UK’s NHS needs help to capitalize on healthtech

Innovation in health and social care is “incredible”, but under-pressure health organizations need easy-to-integrate, interoperable solutions.
7 November 2019 | 10 Shares

The NHS staff from Guys and St Thomas’ hospital walking down Regent Street. Source: Shutterstock

The health IT market is booming. Companies have flooded the market, seeking to apply their technical and business savvy to potentially life-changing ends. 

This wealth of tools and solutions can be used by individuals and organizations alike. The market includes products such as electronic health records, mHealth and wearables, self-service kiosks and chatbots, real-time location services for hospital staff, and more. 

Meanwhile, healthcare is becoming one of the most fast-growth areas for the application of artificial intelligence (AI). The volume of medical data at our grasp is overwhelming, but machine learning and AI can unearth new insights, spot patterns, and form diagnoses. 

Swamped with solutions

The wide-ranging advances being made and innovation in the field of healthtech is heartening but, at the same time, this vast scattering of solutions is making adoption difficult where it really matters— in our national health organizations.

According to a report by data and analytics company GlobalData, the UK health market is “swamped with industry-specific solution providers.”

National bodies are keen to invest in these innovations and are attempting to coordinate and facilitate the solutions available. But IT buyers must be aware of the wealth of options at their disposal, the report said. 

“Despite an ever-increasing number of health IT suppliers operating within the UK market, not one comes anywhere near to providing end-to-end capabilities across the complex spectrum of health and social care,” said Jonathan Cordwell, Principle Health and Social Care Analyst at GlobalData. 

“Some NHS organizations are faced with the immense challenge of managing an IT supplier portfolio of hundreds of vendors, each offering individual solutions and niche capabilities. 

“It is expected that going forward, national bodies such as NHSX will encourage buyers to try and simplify these portfolios or at least adopt those with open standards in an effort to ease the pressure of achieving greater interoperability.”

A rolling start

Last month, Thoughtonomy, an automation platform built on AI, RPA and cloud technology, launched a shared automation marketplace for the entire NHS, providing access to existing automation which has already been developed and is being deployed with other NHS Trusts.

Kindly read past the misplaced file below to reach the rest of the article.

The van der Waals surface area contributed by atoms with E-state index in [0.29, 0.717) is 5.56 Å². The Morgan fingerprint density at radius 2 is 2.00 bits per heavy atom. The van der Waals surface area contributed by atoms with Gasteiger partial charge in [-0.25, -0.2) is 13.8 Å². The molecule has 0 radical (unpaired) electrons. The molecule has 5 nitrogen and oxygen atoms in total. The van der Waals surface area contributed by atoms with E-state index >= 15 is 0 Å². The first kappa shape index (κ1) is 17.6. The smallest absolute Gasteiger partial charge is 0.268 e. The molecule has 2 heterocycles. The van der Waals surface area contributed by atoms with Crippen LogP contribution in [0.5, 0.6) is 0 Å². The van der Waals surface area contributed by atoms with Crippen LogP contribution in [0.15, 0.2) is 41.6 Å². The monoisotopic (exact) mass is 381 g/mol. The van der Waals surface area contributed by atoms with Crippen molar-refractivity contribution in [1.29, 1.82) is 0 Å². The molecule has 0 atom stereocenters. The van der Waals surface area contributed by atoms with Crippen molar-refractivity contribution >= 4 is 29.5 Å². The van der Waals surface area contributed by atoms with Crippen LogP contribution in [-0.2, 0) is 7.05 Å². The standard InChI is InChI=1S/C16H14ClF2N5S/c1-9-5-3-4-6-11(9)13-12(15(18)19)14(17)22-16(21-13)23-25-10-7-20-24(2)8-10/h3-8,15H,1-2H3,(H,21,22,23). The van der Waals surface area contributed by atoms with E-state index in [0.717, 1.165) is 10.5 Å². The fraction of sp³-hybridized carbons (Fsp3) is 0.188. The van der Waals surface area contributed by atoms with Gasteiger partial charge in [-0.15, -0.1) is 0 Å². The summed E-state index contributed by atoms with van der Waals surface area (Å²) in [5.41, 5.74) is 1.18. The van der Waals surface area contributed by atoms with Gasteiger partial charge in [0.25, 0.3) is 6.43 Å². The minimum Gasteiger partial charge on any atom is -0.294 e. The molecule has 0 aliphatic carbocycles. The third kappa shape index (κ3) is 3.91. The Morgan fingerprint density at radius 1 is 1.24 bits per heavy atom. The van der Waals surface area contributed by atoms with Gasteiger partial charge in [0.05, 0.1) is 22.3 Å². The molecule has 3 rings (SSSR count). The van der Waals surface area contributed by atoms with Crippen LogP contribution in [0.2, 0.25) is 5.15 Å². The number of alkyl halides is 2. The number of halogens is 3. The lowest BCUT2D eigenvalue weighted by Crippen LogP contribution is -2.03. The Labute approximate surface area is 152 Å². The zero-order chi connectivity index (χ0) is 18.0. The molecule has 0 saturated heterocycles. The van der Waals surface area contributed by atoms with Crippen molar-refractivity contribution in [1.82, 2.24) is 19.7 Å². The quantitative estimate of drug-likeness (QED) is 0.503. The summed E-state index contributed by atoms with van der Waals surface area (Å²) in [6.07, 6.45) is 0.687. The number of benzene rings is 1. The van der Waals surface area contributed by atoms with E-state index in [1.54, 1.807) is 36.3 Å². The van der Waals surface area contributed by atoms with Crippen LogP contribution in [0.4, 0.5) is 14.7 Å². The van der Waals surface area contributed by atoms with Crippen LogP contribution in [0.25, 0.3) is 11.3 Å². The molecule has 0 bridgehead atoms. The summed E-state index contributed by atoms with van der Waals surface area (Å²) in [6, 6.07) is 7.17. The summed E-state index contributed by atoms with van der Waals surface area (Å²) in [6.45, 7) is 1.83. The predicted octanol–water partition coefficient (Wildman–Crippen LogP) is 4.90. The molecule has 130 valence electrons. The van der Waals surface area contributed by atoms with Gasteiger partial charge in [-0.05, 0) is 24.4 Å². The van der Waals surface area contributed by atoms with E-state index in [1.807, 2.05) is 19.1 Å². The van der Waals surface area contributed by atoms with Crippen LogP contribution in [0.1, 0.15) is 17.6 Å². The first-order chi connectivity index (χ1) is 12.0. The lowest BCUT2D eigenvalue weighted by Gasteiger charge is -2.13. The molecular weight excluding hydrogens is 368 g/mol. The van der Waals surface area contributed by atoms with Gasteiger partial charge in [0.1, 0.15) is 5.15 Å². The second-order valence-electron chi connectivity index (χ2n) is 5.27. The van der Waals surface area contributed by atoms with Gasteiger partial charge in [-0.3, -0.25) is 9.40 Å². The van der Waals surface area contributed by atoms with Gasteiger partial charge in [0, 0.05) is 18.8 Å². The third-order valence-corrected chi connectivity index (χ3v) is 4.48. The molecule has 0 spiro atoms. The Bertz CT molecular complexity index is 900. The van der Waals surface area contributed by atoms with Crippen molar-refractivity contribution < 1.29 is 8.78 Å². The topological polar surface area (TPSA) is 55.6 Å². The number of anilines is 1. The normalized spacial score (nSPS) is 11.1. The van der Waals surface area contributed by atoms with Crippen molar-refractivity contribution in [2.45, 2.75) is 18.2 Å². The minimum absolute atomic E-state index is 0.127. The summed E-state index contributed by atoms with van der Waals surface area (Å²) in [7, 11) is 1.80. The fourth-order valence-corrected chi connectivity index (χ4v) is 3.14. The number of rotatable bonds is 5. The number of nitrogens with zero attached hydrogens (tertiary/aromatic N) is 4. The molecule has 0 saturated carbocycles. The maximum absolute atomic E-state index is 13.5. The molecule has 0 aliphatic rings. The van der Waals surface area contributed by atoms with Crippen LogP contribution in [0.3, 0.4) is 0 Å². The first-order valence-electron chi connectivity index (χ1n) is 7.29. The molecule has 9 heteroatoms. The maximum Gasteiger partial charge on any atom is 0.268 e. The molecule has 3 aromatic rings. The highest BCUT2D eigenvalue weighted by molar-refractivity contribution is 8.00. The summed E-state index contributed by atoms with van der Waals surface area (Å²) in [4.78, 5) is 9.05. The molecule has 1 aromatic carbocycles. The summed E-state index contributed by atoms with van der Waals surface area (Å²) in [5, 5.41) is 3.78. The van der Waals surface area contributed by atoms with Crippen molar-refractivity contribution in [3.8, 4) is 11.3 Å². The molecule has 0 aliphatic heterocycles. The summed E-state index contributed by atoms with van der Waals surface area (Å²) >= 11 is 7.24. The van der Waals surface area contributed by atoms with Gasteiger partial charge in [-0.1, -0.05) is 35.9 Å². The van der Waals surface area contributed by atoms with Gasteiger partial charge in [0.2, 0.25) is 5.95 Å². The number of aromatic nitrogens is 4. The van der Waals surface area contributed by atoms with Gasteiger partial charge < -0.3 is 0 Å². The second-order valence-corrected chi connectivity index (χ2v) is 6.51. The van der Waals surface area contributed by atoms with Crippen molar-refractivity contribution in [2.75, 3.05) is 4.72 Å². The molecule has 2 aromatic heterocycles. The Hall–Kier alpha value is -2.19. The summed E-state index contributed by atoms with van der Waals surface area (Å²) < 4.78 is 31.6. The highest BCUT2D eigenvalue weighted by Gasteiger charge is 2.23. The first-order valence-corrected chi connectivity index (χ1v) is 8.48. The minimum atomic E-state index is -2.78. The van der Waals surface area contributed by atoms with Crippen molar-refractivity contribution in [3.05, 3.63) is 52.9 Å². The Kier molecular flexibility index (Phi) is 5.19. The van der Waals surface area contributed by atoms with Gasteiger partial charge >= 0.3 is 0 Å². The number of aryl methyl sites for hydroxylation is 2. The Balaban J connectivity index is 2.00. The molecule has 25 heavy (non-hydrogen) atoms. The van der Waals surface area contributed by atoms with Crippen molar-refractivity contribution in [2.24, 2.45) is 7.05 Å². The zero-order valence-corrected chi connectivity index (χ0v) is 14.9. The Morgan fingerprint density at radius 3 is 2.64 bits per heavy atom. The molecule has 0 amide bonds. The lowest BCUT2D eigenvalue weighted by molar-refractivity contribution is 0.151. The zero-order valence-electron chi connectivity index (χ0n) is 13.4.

Providing automation tools to both front and back-office processes— such as automating referrals— speed and efficiency of deployment was enabled (all so important in the healthcare sector), without the need to start from scratch.  

With this approach alone, the hospital claimed to have released more than 500 hours of medical secretaries’ time within three months of implementing the automation and saved £220,000 (US$270,000) in costs.

Cordwell said ease of integration is crucial for the NHS and the healthcare industry to capitalize on the new wave of healthcare IT, adding; “Vendors with broad portfolios position themselves well to take advantage of complex opportunities.” 

However, he also said the increased interoperability will start to open doors to smaller competitors looking to expand their footprints. 

“It is imperative that buyers no longer start from scratch with each new tender that is released, as this results in avoidable mistakes being made across the NHS time and time again,” Cordwell said. 

The report acknowledged that the current innovation in health and social care is “incredible”, but in such a competitive marketplace, the challenge is how to facilitate the vast landscape of vendors to work together harmoniously. 

“Some NHS organizations are faced with the immense challenge of managing an IT supplier portfolio of hundreds of vendors, each offering individual solutions and niche capabilities,” said Cordwell. 

“It is expected that going forward, national bodies such as NHSX will encourage buyers to try and simplify these portfolios or at least adopt those with open standards in an effort to ease the pressure of achieving greater interoperability.”